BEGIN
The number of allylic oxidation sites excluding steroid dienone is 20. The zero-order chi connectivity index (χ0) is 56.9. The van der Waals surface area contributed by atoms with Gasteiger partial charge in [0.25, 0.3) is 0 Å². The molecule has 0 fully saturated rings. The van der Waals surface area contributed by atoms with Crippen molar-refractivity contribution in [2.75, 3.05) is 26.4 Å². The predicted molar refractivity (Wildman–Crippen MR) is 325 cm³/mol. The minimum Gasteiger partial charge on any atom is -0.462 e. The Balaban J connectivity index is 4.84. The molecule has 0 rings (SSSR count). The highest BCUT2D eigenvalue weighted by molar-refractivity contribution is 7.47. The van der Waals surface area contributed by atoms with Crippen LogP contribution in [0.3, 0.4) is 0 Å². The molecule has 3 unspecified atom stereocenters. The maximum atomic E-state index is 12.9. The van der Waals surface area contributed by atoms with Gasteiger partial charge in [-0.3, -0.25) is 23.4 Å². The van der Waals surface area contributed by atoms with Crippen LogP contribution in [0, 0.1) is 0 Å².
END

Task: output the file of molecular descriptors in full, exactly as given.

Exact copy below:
The number of allylic oxidation sites excluding steroid dienone is 20. The zero-order chi connectivity index (χ0) is 56.9. The van der Waals surface area contributed by atoms with Gasteiger partial charge in [0.25, 0.3) is 0 Å². The molecule has 0 fully saturated rings. The van der Waals surface area contributed by atoms with Crippen molar-refractivity contribution in [2.75, 3.05) is 26.4 Å². The predicted molar refractivity (Wildman–Crippen MR) is 325 cm³/mol. The minimum Gasteiger partial charge on any atom is -0.462 e. The Balaban J connectivity index is 4.84. The molecule has 0 rings (SSSR count). The highest BCUT2D eigenvalue weighted by molar-refractivity contribution is 7.47. The van der Waals surface area contributed by atoms with Crippen LogP contribution in [0.3, 0.4) is 0 Å². The molecule has 3 unspecified atom stereocenters. The maximum atomic E-state index is 12.9. The van der Waals surface area contributed by atoms with Gasteiger partial charge in [-0.3, -0.25) is 23.4 Å². The van der Waals surface area contributed by atoms with Crippen LogP contribution in [0, 0.1) is 0 Å².